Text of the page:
The penchant the Federal Government has for continuing to rely on significantly out-of-date environmental research is a matter of grave concern and worthy of investigation by a parliamentary committee.

The current Threatened Species Scientific Committee (TSSC) concluded that a nationally coordinated ‘threat abatement plan is not feasible, effective or efficient way to abate the process’.

No doubt music to Environment Minister Sussan Ley’s ears.

Recently, a group of teenagers, led by a nun, challenged the Federal Minister over her failure to consider climate impacts on future generations resulting from fossil fuel projects. Specifically, an extension of the Vickery coal mine owned by Whitehaven. 

The Federal Court ruled that Ley had a duty to consider the climate change impacts of fossil fuel projects. Ley appealed the ruling decision and a hearing is set to be heard in the Federal Court in October. However, the impending hearing presented no challenge to the Minister who approved the mine extension last week.

An underground coal mine near Wollongong was approved by Ley in early September.

Another battleground recently opened up. The Morrison Government proposes scrapping recovery plans for almost 200 endangered species.

According to an article in The Guardian, recovery plans are documents that set out actions needed to prevent species extinction. Ministers are legally bound not to make decisions that are inconsistent with the plans.

Most recovery plans are in the departmental “too hard basket”.  A koala recovery plan is now nine years overdue, although a draft was recently published. 

Instead of recovery plans, the Minister will now rely on conservation advices.

Media reports indicate that the list of scrapped recovery plans is only the first tranche. 

Sussan Ley is quoted as saying the reason for this unprecedented change is based on advice from the TSSC.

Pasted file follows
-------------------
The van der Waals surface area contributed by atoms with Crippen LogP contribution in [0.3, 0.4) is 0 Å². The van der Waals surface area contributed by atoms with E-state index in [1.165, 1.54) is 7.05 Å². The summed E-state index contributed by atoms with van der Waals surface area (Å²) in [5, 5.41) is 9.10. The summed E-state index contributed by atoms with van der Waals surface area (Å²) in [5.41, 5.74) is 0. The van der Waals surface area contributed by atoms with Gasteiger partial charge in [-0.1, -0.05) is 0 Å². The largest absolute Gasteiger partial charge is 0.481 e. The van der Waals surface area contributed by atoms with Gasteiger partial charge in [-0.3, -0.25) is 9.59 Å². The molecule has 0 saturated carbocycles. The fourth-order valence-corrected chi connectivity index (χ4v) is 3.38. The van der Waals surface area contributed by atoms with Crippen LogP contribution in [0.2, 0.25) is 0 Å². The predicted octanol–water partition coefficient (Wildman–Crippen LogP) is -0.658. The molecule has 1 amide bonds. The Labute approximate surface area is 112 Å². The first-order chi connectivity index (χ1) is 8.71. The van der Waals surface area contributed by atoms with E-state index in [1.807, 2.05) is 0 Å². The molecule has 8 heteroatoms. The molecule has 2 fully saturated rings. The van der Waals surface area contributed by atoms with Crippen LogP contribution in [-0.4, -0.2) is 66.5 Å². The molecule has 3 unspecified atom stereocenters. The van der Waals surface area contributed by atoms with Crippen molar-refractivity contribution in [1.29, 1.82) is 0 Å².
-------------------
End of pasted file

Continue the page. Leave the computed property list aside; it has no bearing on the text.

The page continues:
Yet in their recommendations to the EPBC Act review discussion paper in 2020, the TSSC advised:

‘Recovery Plans are retained for species/ecological communities with high public profile, bespoke management and/or stakeholder coordination needs.


Approval standards for Regional Conservation Plans, Recovery Plans and Threat Abatement Plans require them to be costed and implemented with appropriate investment, with outcome reporting at agreed intervals.’

The TSSC submission to the EPBC Act interim review 2020 acknowledges the importance of recovery plans.

Recovery plans are particularly important for cross-jurisdictional threatened species and ecological communities, and marine species and ecological communities.

Under s.139(b) of the EPBC Act, requirements for decisions about threatened species and endangered communities state a minister may not approve an action that is inconsistent with a recovery plan or threat abatement plan.

Whether any conservation organisation challenges this latest environmental missile remains to be seen.

On 31 October, the U.N. Climate Change Conference UK 2021 will be held in Glasgow.

CNN reports that:

‘...when a senior U.N. official warned Australia’s climate inaction would eventually “wreak havoc” on its economy, Australia’s Resources Minister, Keith Pitt, dismissed the UN as a “foreign body” that should mind its own business. He even bragged about Australia’s plans to keep mining coal “well beyond 2030”.’

A Sydney Morning Herald poll shows 45 per cent support for Morrison as preferred PM.

Has Australia become a zombie country?

Sue Arnold is an IA columnist and freelance investigative journalist. You can follow Sue on Twitter @koalacrisis.